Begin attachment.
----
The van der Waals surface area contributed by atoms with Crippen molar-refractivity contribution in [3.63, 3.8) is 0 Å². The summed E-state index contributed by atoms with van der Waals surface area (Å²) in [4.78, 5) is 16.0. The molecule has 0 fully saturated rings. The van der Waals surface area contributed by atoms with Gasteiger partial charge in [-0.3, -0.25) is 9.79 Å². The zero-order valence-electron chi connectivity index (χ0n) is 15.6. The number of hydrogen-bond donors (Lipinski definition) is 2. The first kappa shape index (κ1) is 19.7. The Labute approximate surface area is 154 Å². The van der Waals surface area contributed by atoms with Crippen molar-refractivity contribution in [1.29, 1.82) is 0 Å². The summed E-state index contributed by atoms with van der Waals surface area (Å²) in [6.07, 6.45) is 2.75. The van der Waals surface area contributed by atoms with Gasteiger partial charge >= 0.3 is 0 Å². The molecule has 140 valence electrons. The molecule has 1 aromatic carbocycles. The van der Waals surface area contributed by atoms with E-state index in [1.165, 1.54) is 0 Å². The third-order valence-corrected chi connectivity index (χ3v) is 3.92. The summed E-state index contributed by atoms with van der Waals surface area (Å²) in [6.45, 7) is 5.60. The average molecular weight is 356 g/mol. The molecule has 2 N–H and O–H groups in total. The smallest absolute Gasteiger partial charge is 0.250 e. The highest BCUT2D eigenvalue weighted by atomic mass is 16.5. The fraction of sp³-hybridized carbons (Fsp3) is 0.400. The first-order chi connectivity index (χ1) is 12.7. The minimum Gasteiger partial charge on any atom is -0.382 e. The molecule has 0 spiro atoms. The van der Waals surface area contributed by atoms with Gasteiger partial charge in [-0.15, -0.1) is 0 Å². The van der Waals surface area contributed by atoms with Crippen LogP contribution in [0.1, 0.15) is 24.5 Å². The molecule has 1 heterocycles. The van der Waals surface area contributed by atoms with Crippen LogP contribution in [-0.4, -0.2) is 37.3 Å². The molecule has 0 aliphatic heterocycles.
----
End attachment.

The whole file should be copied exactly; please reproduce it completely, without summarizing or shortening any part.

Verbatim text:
The van der Waals surface area contributed by atoms with Crippen molar-refractivity contribution in [3.63, 3.8) is 0 Å². The summed E-state index contributed by atoms with van der Waals surface area (Å²) in [4.78, 5) is 16.0. The molecule has 0 fully saturated rings. The van der Waals surface area contributed by atoms with Gasteiger partial charge in [-0.3, -0.25) is 9.79 Å². The zero-order valence-electron chi connectivity index (χ0n) is 15.6. The number of hydrogen-bond donors (Lipinski definition) is 2. The first kappa shape index (κ1) is 19.7. The Labute approximate surface area is 154 Å². The van der Waals surface area contributed by atoms with Crippen molar-refractivity contribution in [1.29, 1.82) is 0 Å². The summed E-state index contributed by atoms with van der Waals surface area (Å²) in [6.07, 6.45) is 2.75. The van der Waals surface area contributed by atoms with Gasteiger partial charge >= 0.3 is 0 Å². The molecule has 140 valence electrons. The molecule has 1 aromatic carbocycles. The van der Waals surface area contributed by atoms with E-state index in [1.165, 1.54) is 0 Å². The third-order valence-corrected chi connectivity index (χ3v) is 3.92. The summed E-state index contributed by atoms with van der Waals surface area (Å²) in [6.45, 7) is 5.60. The average molecular weight is 356 g/mol. The molecule has 2 N–H and O–H groups in total. The smallest absolute Gasteiger partial charge is 0.250 e. The highest BCUT2D eigenvalue weighted by atomic mass is 16.5. The fraction of sp³-hybridized carbons (Fsp3) is 0.400. The first-order chi connectivity index (χ1) is 12.7. The minimum Gasteiger partial charge on any atom is -0.382 e. The molecule has 0 spiro atoms. The van der Waals surface area contributed by atoms with Gasteiger partial charge in [-0.15, -0.1) is 0 Å². The van der Waals surface area contributed by atoms with Crippen LogP contribution in [0.1, 0.15) is 24.5 Å². The molecule has 1 heterocycles. The van der Waals surface area contributed by atoms with Crippen LogP contribution in [-0.4, -0.2) is 37.3 Å². The molecule has 0 aliphatic heterocycles.